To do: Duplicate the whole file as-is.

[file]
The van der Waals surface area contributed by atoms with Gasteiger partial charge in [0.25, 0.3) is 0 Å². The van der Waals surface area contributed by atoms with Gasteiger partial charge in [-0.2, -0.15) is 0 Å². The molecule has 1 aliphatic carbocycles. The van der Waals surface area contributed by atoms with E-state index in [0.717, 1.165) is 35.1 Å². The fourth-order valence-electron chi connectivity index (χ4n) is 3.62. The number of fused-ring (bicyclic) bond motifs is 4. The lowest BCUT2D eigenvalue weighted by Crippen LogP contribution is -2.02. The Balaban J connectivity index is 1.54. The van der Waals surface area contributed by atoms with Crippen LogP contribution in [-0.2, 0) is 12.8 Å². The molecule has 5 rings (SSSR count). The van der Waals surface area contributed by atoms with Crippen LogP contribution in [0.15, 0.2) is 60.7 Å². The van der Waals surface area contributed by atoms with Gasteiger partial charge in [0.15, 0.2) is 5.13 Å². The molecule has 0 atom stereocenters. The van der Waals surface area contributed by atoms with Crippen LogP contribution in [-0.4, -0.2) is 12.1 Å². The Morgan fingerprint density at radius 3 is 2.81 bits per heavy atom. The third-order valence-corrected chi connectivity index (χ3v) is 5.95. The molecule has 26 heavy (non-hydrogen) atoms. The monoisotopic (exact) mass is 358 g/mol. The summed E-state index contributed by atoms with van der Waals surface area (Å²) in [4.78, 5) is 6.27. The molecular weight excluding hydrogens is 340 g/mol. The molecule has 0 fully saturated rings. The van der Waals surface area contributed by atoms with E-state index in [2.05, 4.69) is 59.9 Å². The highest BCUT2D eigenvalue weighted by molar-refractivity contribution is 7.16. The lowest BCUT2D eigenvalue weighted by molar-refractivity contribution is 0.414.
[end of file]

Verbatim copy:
The van der Waals surface area contributed by atoms with Gasteiger partial charge in [0.25, 0.3) is 0 Å². The van der Waals surface area contributed by atoms with Gasteiger partial charge in [-0.2, -0.15) is 0 Å². The molecule has 1 aliphatic carbocycles. The van der Waals surface area contributed by atoms with E-state index in [0.717, 1.165) is 35.1 Å². The fourth-order valence-electron chi connectivity index (χ4n) is 3.62. The number of fused-ring (bicyclic) bond motifs is 4. The lowest BCUT2D eigenvalue weighted by Crippen LogP contribution is -2.02. The Balaban J connectivity index is 1.54. The van der Waals surface area contributed by atoms with Crippen LogP contribution in [-0.2, 0) is 12.8 Å². The molecule has 5 rings (SSSR count). The van der Waals surface area contributed by atoms with Crippen LogP contribution in [0.15, 0.2) is 60.7 Å². The van der Waals surface area contributed by atoms with Gasteiger partial charge in [0.15, 0.2) is 5.13 Å². The molecule has 0 atom stereocenters. The van der Waals surface area contributed by atoms with Crippen LogP contribution in [-0.4, -0.2) is 12.1 Å². The Morgan fingerprint density at radius 3 is 2.81 bits per heavy atom. The third-order valence-corrected chi connectivity index (χ3v) is 5.95. The molecule has 26 heavy (non-hydrogen) atoms. The monoisotopic (exact) mass is 358 g/mol. The summed E-state index contributed by atoms with van der Waals surface area (Å²) in [4.78, 5) is 6.27. The molecular weight excluding hydrogens is 340 g/mol. The molecule has 0 fully saturated rings. The van der Waals surface area contributed by atoms with E-state index in [2.05, 4.69) is 59.9 Å². The highest BCUT2D eigenvalue weighted by molar-refractivity contribution is 7.16. The lowest BCUT2D eigenvalue weighted by molar-refractivity contribution is 0.414.